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Foundation plans to plug 24 'orphan wells' in northern Montana

Helping landowners cap 'orphaned' wells in Montana
Orphan Well
Posted at 9:14 AM, May 24, 2024

GREAT FALLS — The Well Done Foundation, a national nonprofit whose mission is to plug orphaned oil and gas wells across the United States, announced this week its plans to plug 24 legacy orphan wells in Toole County and Glacier County in 2024.

An orphaned oil well is a well that was once used by oil and gas drilling companies to retrieve those fossil fuels from the earth, but has since been abandoned. Companies can decide to orphan wells for a number of reasons, including struggling oil prices and bankruptcy.

The Well Done Foundation said in a news release that last year, with the help of Calgary-based 360 Environmental Engineering and North Dakota-based Precision Well Services, the WDF plugged a total of 12 orphan wells in Montana, seven of which were included as part of its 2023 Montana Legacy Project.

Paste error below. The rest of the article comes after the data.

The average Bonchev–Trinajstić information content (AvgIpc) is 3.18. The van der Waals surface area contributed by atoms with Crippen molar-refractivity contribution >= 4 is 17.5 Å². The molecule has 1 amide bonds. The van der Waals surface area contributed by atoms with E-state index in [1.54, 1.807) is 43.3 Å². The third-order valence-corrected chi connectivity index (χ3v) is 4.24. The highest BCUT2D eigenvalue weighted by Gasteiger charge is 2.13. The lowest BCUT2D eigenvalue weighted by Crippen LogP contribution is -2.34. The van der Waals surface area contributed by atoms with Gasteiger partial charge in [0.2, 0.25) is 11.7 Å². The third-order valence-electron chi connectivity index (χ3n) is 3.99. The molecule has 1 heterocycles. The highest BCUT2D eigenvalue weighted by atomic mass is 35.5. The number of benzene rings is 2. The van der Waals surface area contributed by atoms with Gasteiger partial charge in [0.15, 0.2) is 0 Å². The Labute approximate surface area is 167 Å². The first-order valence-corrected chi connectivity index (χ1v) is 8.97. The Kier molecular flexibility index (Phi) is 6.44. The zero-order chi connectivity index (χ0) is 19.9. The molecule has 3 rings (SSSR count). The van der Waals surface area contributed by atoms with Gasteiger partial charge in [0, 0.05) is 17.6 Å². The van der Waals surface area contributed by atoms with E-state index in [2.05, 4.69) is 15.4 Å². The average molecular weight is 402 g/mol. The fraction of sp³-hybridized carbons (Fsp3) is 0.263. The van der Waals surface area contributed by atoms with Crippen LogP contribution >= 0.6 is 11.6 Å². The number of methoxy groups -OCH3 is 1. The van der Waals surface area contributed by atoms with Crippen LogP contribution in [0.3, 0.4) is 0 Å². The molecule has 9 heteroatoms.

These orphan wells were estimated to generate more than 200,000 verifiable, high-quality, emission reduction tons (ERT) with the ACR, as project ACR946.
    Orphaned oil and gas wells are estimated to contribute 20-30% of methane leaks in the US and plugging them has an immediate impact on the environment.

    “Once part of the black gold boom in the 1920’s in Montana, these oil and gas wells fell to economic hardship, became wards of the state and were designated ‘orphan wells’,” said Curtis Shuck, founder of Well Done Foundation. “Our mission is focused on a second boom populated with these wells and how plugging them will contribute to the elimination of point source pollution, restore impacted properties, benefit undeserved communities, and dramatically reduce greenhouse gas emissions,” added Shuck.

    Since 2019, the WDF has plugged more than 45 wells in five states, with 26 of those wells located in Toole and Glacier Counties.

    The plugging of the orphan wells has eliminated methane emissions measured at over 1 million metric tons, making a difference one well at a time.

    To learn more, click here to visit the website.